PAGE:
Molinete in parallel and cross system (staring with back ocho). Leader steps with every follower’s step. Media Luna and full Molinete.
By James & Joanna. After a simple lesson on the Basic Eight, this gives a standard demo of a basic Molinete with instruction.
Osvaldo y Mora.See how he keeps his chest moving and always facing the follower. Clockwise from back ocho.
Oscar Caballero and Roxana Garber. Counterclockwise from Americana.
Gabriel and Carolina. In Spanish. Explains leader’s footwork (in Spanish) as left behind with pivot.
By TangoCalgary. This compilation of moves includes a molinete. The follower’s footwork is standard, but the leader’s footwork is interesting.
Full Turns – 360 (or Molinete)
There are three types of Tango Turn
Very Open Turn
Very Close Turn
The difference between Absolute Turns and Relative Turns is that Absolute Turns do not change the axis, it stays in one position. During Relative Turns, the axis shifts (for example when the Leader does a Sacada).
The Very Open Turn
When dancing in open embrace, both dancers are on vertical axis, straight up and down.
The Follower should step long to help the success of the movement.
The goal of both Leaders and Followers is to make the turns clean.
Leader in the middle
Follower brings arms up and does turn/hiro/molinete footwork around the Leader, starting with her inside foot and doing a forward step.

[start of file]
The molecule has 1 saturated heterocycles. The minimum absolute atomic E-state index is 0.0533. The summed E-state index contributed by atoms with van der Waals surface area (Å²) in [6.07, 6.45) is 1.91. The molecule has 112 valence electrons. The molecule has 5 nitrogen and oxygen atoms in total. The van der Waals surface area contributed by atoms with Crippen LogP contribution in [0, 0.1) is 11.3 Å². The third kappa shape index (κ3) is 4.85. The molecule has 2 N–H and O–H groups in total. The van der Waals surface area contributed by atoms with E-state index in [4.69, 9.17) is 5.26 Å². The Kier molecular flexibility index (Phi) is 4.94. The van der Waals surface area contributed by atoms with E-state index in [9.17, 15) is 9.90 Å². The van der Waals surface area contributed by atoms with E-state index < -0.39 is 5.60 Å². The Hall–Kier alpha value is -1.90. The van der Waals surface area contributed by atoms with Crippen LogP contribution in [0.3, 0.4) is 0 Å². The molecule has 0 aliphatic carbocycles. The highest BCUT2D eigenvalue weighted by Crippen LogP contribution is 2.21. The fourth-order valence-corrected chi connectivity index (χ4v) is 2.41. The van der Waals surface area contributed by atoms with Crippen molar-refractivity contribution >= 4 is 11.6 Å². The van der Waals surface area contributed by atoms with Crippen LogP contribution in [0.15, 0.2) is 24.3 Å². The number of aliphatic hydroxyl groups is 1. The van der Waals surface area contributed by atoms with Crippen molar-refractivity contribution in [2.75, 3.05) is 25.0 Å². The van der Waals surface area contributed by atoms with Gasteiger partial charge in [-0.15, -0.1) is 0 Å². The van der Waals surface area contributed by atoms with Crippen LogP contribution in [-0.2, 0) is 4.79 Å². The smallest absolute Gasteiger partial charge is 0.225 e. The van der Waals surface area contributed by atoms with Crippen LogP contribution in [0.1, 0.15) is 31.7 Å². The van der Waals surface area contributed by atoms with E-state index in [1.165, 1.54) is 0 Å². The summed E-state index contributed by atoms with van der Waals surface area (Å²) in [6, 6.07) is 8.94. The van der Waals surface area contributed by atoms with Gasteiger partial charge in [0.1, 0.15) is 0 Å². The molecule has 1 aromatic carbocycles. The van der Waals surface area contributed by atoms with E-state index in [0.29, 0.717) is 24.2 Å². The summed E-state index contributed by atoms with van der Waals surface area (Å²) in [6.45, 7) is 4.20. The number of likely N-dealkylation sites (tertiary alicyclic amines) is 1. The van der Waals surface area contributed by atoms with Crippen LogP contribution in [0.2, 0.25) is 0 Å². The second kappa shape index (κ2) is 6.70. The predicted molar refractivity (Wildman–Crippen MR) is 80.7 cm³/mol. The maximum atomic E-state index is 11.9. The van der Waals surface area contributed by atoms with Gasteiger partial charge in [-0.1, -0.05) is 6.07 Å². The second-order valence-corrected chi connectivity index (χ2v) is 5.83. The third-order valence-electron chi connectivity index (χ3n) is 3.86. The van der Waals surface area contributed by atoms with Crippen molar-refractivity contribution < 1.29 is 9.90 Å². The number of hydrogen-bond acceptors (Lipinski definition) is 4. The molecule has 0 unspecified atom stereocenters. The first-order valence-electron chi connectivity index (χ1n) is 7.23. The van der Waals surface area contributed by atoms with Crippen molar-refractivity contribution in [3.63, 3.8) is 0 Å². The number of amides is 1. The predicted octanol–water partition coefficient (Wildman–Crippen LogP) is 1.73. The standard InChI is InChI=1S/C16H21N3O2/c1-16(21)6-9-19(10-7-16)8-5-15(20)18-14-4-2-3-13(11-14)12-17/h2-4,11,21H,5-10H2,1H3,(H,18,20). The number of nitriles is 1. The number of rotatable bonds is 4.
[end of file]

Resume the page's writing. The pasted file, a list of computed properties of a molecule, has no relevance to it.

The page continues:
So her footwork is:
The Follower should control their back before stepping back. The back step needs to be made with control.
The side step finishes where the Follower starts
For the side step, the Follower should reach first, then power into the floor to get a big pivot on the next step. Follower should lengthen the sides, make the spine long, and use the floor to power the pivots.
In the back step, the follower can do more of a back cross step across the body, instead of a straight back step.
Molinete Exercises for Followers:
Work on the 3-point turn (Forward, Side, Back), starting in front of the Leader and trying to end there, making just three steps to get all the way around the Leader. The goal of this exercise is for the Follower’s to get used to taking long, reaching steps, but still keep the circle small and close to the Leader.
• Follower should hold arms out, making sure shoulder blades come together and using back muscles.
• Follower should try to be close to the Leader and not float away with any of the steps.
• Side step is long and reaching in front of the leader in the center.
• Follower should create reach first.
• The dynamic change of weight is at the pivot as hip swings around.
• Back step finishes where follower starts
• The Follower’s steps are all done with control.
• Follower should not fall to the side, otherwise will pull the Leader and will be ahead of the turn.
• Follower should hang back a little to keep the circle more stable.
• Turning in a block as the Leader is the center of the circle
• Disassociation (send chest first, then hips come around as a consequence, and exceed where chest is)
• Cross forward steps, while walking back
• Back cross
steps, while walking forward